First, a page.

And yet, under Democratic and Republicans administrations, xenophobic legislators have derailed paths to citizenship for the nearly 11 million undocumented people living in the shadows. In a bipartisan manner, both parties managed to further militarize the U.S.-Mexico border, financing the expansion of Homeland Security and ICE. Since at least 2012, the government continues to spend more money on immigration restriction, surveillance, and detention than it does on the FBI. This includes the proliferation of detaining migrant families in squalid conditions at detention centers across the country. Obama was not only known as the “Deporter-in-Chief,” but his administration also provided the infrastructure the Trump administration has so ruthlessly exploited since 2017. This was brought into stark relief two weeks ago when President-elect Joe Biden named Cecilia Muñoz, who justified family separations under the Obama administration, to his transition team.

Still the Trump administration’s obsession with reproductive violence, particularly targeting migrant women and children, seems in line with Ross, Grant, and Stoddard’s immigration philosophy over a century ago. Notes taken during meetings discussing the administration’s child separation policy reveal attorney general Jeff Session’s eagerness to “take away children” from their asylum-seeking parents. At the same time, Trump appointed anti-abortion administrators like Scott Lloyd to head the offices of refugee resettlement. Lloyd took the unprecedented step of monitoring the menstrual cycles of countless young women in his care as they reported sexual violence and rape during their journeys to the U.S. border, often forcing them to continue with pre-natal care as some demanded their constitutional right to an abortion.

In the wake of recent allegations of forced hysterectomies of detained migrant women and the administration’s inability to locate the parents of more than 545 children separated at the border, it remains crystal clear that suppressing reproductive freedom is a crucial marker of immigration policy in the United States. In late October, the House Judiciary Committee released a damning report of Trump’s Family Separation policy. Judiciary Committee Chairman Jerrold Nadler (D-NY) and Immigration Subcommittee Chair Zoe Lofgren (D-CA) stated unequivocally that “the Trump Administration has failed to reunite hundreds of children with their families. The incompetence is unforgiveable. As we move forward, we need a whole of government approach to reunite these families and put an end to this dark chapter in our nation’s history.” The following day, the New York Times reported the Trump administration released an unspecified number of children from other countries to Mexico stretching the limits of “immigration and child welfare laws” and, I would argue, human rights as well.

Even in the midst of losing re-election, the Trump administration continues to double down on their merciless policies, including the deportation of 50 Cameroonian asylum seekers who said ICE agents tortured them into signing self-deportation orders. But, again, pushing the narrative that our national borders are to be protected at all costs from non-white immigrants—parents, potentially fertile women, and children—is not new. Stephen Miller, Trump’s White House and re-election campaign advisor, has worked tirelessly to make cruelty key to Trump’s immigration strategies, using history as his guide.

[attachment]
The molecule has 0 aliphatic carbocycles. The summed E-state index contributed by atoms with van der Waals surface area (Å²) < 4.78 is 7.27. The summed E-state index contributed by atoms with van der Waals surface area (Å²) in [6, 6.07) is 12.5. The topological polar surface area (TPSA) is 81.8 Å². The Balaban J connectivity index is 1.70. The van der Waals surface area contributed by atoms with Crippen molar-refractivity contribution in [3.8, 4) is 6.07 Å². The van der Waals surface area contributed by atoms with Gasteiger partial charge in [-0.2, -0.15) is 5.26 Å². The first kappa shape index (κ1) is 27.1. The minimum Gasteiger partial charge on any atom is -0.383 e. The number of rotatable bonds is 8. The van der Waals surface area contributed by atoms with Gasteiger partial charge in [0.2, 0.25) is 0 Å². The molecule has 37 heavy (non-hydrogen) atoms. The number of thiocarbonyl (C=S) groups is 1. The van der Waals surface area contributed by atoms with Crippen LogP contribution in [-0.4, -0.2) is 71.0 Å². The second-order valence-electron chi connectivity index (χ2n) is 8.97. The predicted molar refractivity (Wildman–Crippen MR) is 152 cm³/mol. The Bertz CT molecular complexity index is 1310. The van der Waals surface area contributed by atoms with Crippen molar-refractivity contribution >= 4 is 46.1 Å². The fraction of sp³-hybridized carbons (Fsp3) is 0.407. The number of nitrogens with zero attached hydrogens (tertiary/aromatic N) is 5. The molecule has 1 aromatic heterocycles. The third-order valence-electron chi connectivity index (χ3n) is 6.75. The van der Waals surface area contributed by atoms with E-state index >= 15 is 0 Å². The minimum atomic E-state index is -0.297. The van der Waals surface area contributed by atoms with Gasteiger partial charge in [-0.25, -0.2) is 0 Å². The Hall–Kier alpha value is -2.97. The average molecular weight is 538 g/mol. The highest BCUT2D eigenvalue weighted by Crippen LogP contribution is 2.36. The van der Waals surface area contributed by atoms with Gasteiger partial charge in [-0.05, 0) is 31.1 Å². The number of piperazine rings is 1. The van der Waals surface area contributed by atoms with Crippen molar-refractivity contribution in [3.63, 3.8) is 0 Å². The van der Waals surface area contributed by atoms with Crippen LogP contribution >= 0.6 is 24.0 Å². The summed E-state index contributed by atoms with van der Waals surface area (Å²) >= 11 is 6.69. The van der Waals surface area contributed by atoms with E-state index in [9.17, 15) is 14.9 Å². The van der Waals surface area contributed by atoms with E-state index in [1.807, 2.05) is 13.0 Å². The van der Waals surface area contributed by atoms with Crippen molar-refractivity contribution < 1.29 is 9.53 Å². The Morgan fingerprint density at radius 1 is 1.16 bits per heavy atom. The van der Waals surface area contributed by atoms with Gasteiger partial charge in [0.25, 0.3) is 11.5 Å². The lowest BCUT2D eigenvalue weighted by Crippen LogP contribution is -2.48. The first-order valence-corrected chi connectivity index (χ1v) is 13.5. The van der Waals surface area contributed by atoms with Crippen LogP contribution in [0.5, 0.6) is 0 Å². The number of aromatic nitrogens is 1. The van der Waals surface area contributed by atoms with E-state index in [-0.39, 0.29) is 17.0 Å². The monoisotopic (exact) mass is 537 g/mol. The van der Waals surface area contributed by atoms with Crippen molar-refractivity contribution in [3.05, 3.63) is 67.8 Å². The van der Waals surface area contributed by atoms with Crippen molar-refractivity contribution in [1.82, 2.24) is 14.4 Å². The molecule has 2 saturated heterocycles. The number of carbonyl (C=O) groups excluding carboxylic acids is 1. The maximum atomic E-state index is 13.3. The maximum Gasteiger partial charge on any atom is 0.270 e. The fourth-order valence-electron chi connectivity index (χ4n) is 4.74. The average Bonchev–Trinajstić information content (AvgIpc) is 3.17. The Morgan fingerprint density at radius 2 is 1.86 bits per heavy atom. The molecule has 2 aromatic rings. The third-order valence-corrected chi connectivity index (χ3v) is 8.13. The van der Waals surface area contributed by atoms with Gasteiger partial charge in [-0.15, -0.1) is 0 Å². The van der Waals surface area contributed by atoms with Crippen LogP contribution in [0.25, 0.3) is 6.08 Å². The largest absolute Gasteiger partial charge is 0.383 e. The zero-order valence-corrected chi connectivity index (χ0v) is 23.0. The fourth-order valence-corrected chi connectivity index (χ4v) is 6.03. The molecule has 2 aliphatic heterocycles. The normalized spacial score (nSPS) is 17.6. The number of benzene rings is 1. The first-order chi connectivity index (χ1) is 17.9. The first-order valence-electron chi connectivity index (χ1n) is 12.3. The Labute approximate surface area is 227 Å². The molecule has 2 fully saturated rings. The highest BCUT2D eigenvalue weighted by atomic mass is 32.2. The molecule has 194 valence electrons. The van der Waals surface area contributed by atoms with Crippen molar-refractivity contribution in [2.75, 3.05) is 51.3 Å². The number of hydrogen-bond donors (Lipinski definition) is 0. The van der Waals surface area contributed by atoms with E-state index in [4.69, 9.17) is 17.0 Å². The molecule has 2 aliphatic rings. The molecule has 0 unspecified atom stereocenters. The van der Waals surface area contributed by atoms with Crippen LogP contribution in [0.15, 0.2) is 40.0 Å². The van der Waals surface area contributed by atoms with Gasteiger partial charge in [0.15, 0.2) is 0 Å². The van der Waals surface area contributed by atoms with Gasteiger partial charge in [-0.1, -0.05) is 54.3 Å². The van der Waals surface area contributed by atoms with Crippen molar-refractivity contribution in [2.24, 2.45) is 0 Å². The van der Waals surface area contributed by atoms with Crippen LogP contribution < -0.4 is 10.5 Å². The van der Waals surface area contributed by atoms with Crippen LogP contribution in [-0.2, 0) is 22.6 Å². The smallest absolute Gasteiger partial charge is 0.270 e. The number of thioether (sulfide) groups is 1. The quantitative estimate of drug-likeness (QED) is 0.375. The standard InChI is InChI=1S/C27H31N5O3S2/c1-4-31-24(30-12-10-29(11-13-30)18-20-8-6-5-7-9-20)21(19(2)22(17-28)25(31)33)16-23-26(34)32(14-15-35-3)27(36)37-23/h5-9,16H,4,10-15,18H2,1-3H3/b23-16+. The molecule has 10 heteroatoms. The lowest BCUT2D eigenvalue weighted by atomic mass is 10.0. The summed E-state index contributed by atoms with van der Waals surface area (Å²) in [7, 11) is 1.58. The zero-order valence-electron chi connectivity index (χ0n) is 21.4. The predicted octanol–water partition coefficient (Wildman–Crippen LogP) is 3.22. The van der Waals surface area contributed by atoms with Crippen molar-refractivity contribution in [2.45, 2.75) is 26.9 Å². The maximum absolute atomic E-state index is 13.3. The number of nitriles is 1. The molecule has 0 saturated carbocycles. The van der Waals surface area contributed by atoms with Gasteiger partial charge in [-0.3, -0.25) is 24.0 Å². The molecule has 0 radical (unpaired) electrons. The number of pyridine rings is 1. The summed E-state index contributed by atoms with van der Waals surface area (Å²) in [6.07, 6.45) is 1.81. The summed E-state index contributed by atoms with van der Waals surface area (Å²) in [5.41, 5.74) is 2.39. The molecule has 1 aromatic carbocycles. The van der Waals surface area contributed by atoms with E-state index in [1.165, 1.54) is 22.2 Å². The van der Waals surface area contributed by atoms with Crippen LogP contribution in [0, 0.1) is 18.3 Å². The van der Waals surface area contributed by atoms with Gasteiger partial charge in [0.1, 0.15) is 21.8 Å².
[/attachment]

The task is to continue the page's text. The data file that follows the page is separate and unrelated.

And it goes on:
What animates the Trump administration today is a ramped-up version of what animated eugenicists and white supremacists a century ago: anger, resentment, and fear that demographic shifts through immigration and reproduction will soon make whites a minority. Reproductive justice scholar and activist Loretta Ross similarly explains that “These men suffer from majoritarian insecurities, believing they are under siege from hordes of non-whites who threaten their control over America.” As Ross notes, these white men are not wrong. By some estimates the U.S.’s white population will become a minority by 2045. As Latina scholar Cristina Beltran contends, white Americans see these shifts as an attack on white democracy. Beltran defines white democracy as the freedom to inflict violence, exert control, and subordinate racialized others. Thus, to disregard our present immigration moment for the sake of neutral news coverage is to deny reality in the service of white supremacy and the protection of white democracy.

Lina-Maria Murillo is Assistant Professor in the departments of Gender, Women’s, and Sexuality Studies and History at the University of Iowa. She is completing her first book titled Fighting for Control: Reproductive Care, Race, and Power in the U.S-Mexico Borderlands. She examines the tensions between advocates for population control and those committed to greater reproductive access for the majority Mexican-origin women in the borderlands. She focuses on the history of Planned Parenthood’s population control rhetoric that racialized Mexican-origin women’s reproduction and shines a light on the unknown history of Chicana activism that challenged racialist reproductive health tropes in the movement. She tweets from @LinaMariaMuril6

Creative Commons License

NOTCHES: (re)marks on the history of sexuality is licensed under a Creative Commons Attribution-NonCommercial-NoDerivatives 4.0 International License.
Based on a work at

For permission to publish any NOTCHES post in whole or in part please contact the editors at

Leave a Reply